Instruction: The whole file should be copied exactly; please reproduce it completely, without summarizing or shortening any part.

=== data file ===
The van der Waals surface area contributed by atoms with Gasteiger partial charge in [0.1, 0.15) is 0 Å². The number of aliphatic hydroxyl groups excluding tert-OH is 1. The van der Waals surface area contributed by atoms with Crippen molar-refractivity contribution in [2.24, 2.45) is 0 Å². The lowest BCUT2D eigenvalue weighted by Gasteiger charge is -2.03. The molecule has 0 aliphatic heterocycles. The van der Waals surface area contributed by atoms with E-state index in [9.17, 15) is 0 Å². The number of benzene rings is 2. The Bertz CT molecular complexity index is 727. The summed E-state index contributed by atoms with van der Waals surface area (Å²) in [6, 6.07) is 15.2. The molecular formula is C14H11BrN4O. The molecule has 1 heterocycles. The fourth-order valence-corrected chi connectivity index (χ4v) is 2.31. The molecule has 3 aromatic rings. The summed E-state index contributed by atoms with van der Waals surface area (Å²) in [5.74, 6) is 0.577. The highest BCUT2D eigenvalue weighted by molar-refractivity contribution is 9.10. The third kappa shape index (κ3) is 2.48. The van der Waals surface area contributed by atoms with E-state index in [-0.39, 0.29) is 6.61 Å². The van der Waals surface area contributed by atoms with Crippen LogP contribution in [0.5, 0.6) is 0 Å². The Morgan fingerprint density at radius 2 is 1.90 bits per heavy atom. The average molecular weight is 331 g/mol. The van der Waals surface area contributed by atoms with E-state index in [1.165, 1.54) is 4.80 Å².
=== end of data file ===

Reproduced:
The van der Waals surface area contributed by atoms with Gasteiger partial charge in [0.1, 0.15) is 0 Å². The number of aliphatic hydroxyl groups excluding tert-OH is 1. The van der Waals surface area contributed by atoms with Crippen molar-refractivity contribution in [2.24, 2.45) is 0 Å². The lowest BCUT2D eigenvalue weighted by Gasteiger charge is -2.03. The molecule has 0 aliphatic heterocycles. The van der Waals surface area contributed by atoms with E-state index in [9.17, 15) is 0 Å². The number of benzene rings is 2. The Bertz CT molecular complexity index is 727. The summed E-state index contributed by atoms with van der Waals surface area (Å²) in [6, 6.07) is 15.2. The molecular formula is C14H11BrN4O. The molecule has 1 heterocycles. The fourth-order valence-corrected chi connectivity index (χ4v) is 2.31. The molecule has 3 aromatic rings. The summed E-state index contributed by atoms with van der Waals surface area (Å²) in [5.74, 6) is 0.577. The highest BCUT2D eigenvalue weighted by molar-refractivity contribution is 9.10. The third kappa shape index (κ3) is 2.48. The van der Waals surface area contributed by atoms with E-state index in [-0.39, 0.29) is 6.61 Å². The van der Waals surface area contributed by atoms with Crippen LogP contribution in [0.5, 0.6) is 0 Å². The Morgan fingerprint density at radius 2 is 1.90 bits per heavy atom. The average molecular weight is 331 g/mol. The van der Waals surface area contributed by atoms with E-state index in [1.165, 1.54) is 4.80 Å².